Just as we all remember where we were on 9/11, and those who were old enough recall the "Day of Infamy" at Pearl Harbor and/or John Kennedy's assassination, we all have our personal moments of infamy emblazoned on our souls. What amazes me is how few these moments are and how few of us pause to compile them.
A single moment can change history and a single moment can change individual lives.
The moments that change history are shared by multitudes. Our personal moments are ours alone. There is a comfort in sharing moments of history.
I saw Walter Cronkite announce President Kennedy's death live on TV. I remember my neighbor shouting that we should kill Castro. While our reactions were quite different, there was the sense of having someone - and then everyone - sharing the intensity of that moment. It was happening to all of us, not just to me.
When we experience intensely personal moments of joy or sorrow, we are fortunate if we have anyone else experiencing the intensity of those feelings. Almost always we are quite alone - not necessarily physically, but emotionally.
These moments of our lives
really shape us. As if pieces
on a chess board, we find
ourselves moved to a new location.
Life is never quite the same.
Everyone may imagine how wonderful it is to win the lottery, but who can feel the same joy the winner feels?
We watch newscasts which show people who have just experienced a terrible tragedy being asked, "How do you feel about -." We sympathize for the moment, then move on to find out what our weather will be tomorrow.
These moments of our lives really shape us. As if pieces on a chess board, we find ourselves moved to a new location. Life is never quite the same.
We most easily remember the most intense moments of joy and sorrow. The moment I gave birth leaps to mind. It introduced me to pure joy. A less momentous, but just as intense, moment comes painfully to mind. My sister had come to be with me on a difficult weekend. She was leaving to return to her home, 200 miles away. I stood in my driveway feeling totally alone, trying to smile and wave goodbye. No one viewing that scene would know it was one of the most painful moments of my life.
Those moments that mark our turning points can be either recognizable to everyone as significant or seem completely insignificant. What makes them significant is what they mean to us personally.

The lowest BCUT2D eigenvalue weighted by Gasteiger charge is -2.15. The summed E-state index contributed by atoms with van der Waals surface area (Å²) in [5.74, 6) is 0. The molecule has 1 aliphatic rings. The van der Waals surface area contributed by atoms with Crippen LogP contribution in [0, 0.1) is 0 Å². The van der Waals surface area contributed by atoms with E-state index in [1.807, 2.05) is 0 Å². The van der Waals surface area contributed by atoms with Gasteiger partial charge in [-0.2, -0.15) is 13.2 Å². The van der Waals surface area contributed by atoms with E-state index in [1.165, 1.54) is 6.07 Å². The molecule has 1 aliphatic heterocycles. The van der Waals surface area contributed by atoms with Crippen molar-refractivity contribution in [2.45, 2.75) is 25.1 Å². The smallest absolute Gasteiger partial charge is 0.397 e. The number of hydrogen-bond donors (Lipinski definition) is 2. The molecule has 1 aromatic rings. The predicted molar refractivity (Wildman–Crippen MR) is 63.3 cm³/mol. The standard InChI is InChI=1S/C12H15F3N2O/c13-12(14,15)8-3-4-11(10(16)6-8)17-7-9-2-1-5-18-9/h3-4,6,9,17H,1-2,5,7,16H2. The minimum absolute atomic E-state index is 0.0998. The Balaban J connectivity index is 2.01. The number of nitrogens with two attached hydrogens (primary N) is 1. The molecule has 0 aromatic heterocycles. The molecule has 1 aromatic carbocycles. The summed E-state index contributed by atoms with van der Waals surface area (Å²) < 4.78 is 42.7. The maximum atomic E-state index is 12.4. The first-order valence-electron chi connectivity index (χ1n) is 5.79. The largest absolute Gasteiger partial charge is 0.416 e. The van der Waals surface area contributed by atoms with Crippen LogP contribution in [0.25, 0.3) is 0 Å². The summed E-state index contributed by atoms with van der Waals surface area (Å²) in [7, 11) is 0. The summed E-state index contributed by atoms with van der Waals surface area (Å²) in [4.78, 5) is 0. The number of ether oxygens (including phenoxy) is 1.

We all have intense personal moments. How many moments that define our lives can we remember? Think about one just for a moment. How about ten?
It is a fascinating exercise to write down ten moments that defined or redefined our own lives. It is not a list anyone else can make for us, although the closest people to us can probably help us explore the possibilities.
Those moments that mark
our turning points can be
either recognizable to
everyone as significant
or seem completely
insignificant. What makes
them significant is what
they mean to us personally.
As with everything in life, how events shape us is more of our own doing than what events shape us. We can all learn from the moments in life that impact us most. The first step is simply to recognize them. Once we find our own 9/11s we'll know ourselves much better.
Our own stories are always the ones that interest us the most and provide the most food for thought. It would be a shame not to open the book.
Jean Loxley-Barnard has been a writer all her life and studied both sociology and psychology at George Washington University where she earned a B.A. Her company, The Shopper, Inc., encompasses all the Loxley-Barnard family publications - The Shopper Magazines and Doctor to Doctor Magazine. She has been in the advertising, consulting and publishing business for 39 years.
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